Tag Archives: politics

GOP Rep Who Owned Blow-Me.com (Shockingly) Accused Of Sexual Harassment

Texas Representative Blake Farentgold (R-Molasses Swamp) would probably most like to be remembered for the rousing speeches he gave, demanding Obama’s impeachment, to rapt crowds of up to eight people at a time. However, it seems he may now be known for his hobby of cybersquatting on domain names like “blow-me.org” and sexually harassing the women on his staff. Keep reading »

Elisabeth Hasselbeck Uses Sydney Hostage Crisis To Defend CIA Torture Program

Elisabeth Hasselbeck
Um, What?

Yesterday, as a siege in Sydney, Australia unfolded at the hands of a lone gunman who took over a cafe and held over a dozen people hostage, “Fox & Friends” co-host Elisabeth Hasselbeck jumped at the chance to use the situation as a jumping off point to defend the CIA torture program — as if the two are in any way intertwined. After the show provided an update on the scene in Sydney (which has since resulted in the death of two hostages), she suddenly changed the subject:

“Meanwhile, the actual individuals here at home who have been looking into and trying to stop attacks like this and perhaps future hostage situations, as we are still at war indeed with ISIS and terrorism, are the CIA, and they have been painted as the bad guys at home.”

Oh, and then they cut right to a clip of Dick Cheney defending the torture program on “Meet The Press,” as if that has anything to do with anything.

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What Do You Do When The Things You Love Don’t Match Up With Your Politics?

I already knew, without acknowledging it, exactly, that Kurt Vonnegut and women were an awkward mix at best. Kurt Vonnegut didn’t write women well — he wrote women who weren’t fully people, exactly, but more a physical manifestation of the mystery women seemed to him to be. It’s not to say that he didn’t get along well with women in real life. There was just a lot missing in his characters. Mona Aamons Monzano from Cat’s Cradle, for instance, is practically a demi-god, more an embodiment of the narrator John’s checklist of things to desire in a woman than a real woman. Vonnegut was acute enough to be self-conscious of that, and write it into the narration, albeit uncritically. Mona gives of herself, of her body, as a matter of course, and doesn’t act in anything even approaching a self-concerned way until the very end. I loved her for talking back and standing for her principles in an impossible situation. I’m not sure if that’s something Vonnegut wrote or something I gleaned out of Vonnegut’s writing. Keep reading »

Cosmo Sent Students To Vote In A Party Bus & IDGAF If It’s Shallow

Cosmo Votes

As part of Cosmopolitan‘s recent ventures into political coverage under the leadership of kickass new editor-in-chief Joanna Coles, the magazine has been endorsing specific candidates and, more importantly, pushing readers to vote. The campaign has been branded with the (so very Cosmo) catchphrase Voting Is Sexy. Yesterday, the mag sent a party bus full of male models (and free food!) to the campus of North Carolina State University to shuttle students to the polls to vote in the midterm elections. As it would happen, what sounds like a goofy good time that doesn’t warrant a second thought has lots of panties in bunch. Keep reading »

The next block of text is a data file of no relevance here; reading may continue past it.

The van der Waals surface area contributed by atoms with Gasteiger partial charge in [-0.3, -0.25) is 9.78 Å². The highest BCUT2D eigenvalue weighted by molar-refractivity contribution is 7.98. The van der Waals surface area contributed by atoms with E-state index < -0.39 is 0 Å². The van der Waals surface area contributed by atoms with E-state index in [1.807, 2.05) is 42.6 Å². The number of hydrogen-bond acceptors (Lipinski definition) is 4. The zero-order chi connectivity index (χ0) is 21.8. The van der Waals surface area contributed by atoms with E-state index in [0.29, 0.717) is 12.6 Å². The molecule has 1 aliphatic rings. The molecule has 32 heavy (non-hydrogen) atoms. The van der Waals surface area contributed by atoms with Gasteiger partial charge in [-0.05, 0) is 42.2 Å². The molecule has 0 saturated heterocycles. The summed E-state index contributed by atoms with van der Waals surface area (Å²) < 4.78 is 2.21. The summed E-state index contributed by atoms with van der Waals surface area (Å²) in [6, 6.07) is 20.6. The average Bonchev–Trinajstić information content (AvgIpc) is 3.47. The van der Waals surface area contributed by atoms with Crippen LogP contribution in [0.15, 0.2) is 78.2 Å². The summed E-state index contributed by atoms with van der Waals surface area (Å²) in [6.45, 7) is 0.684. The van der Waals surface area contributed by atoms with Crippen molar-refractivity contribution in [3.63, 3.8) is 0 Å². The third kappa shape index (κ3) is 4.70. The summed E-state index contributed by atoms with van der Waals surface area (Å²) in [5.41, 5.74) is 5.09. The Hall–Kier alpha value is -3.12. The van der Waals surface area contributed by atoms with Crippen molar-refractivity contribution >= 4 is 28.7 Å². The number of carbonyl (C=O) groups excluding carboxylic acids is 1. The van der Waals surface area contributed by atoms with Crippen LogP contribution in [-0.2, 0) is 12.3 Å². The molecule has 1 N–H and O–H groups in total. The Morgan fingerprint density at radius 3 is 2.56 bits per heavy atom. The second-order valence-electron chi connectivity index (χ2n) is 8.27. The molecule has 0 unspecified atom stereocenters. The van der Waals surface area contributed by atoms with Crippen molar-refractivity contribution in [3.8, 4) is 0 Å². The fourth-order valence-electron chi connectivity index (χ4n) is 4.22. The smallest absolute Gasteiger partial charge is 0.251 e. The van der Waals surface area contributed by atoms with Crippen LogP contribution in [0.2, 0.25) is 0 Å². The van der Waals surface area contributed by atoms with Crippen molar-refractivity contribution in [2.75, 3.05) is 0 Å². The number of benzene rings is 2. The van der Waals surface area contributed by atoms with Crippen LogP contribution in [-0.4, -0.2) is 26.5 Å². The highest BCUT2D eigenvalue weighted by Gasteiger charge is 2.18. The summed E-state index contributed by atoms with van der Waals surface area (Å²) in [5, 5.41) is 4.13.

Wendy Davis Lost The Election, But She Changed The Game

Wendy Davis, kickass American hero, has lost the Texas gubernatorial election. I know I shouldn’t be surprised. For starters, she’s a Democrat, and Texas hasn’t had a Democratic governor in almost twenty years. To top it off, she’s a female, and a mother, and one of the thousands of women in this country who’ve had an abortion. It’s pretty devastating that basic facts of the female experience are political liabilities, but the fact is that while women can and have been elected to the gubernatorial office many times, it’s tough to do so without being characterized as a workaholic mommy, or a man-hater, or being bombarded with that bullshit question about “having it all.” As if a person’s entire life experience could be reduced to such benign stereotypes. That’s not to say that being a woman is the reason she wasn’t elected. People may simply not agree with her plans for the state. Maybe they did agree with her, but they were afraid of what change would bring. That’s what free elections are all about, so I can’t really speak for Texas voters, but the reality is that her loss means that thousands of women have lost their shot at having a say in what happens to their own bodies. Keep reading »

6 Reasons Millennials Don’t Vote (And 6 Reasons You Really Should)

Vote

Today is Election Day, and this year’s vote is a very big deal. The US Senate stands to see a major power shift, and this election’s results will set the stage for the 2016 presidential race. Women’s rights also hang in the balance, because we unfortunately live in a world that puts our bodies up for a public vote, and the rights we have regarding our own reproductive health depend on tomorrow’s results. Despite how important this decision is, very few millennials are eager to vote. In a poll by the Harvard Institute of Politics earlier this year, only 23 percent of young Americans said they’d definitely be voting this November. Unfortunately, that’s hardly the first set of data showing to indicate that twenty-somethings aren’t so into exercising their rights. To make matters worse, the average voter turnout for modern presidential elections bleakly hovers somewhere around half of all eligible voters. Here are some of the biggest reasons millennials don’t do their civic duty, and a few reasons you should vote despite those obstacles… Keep reading »

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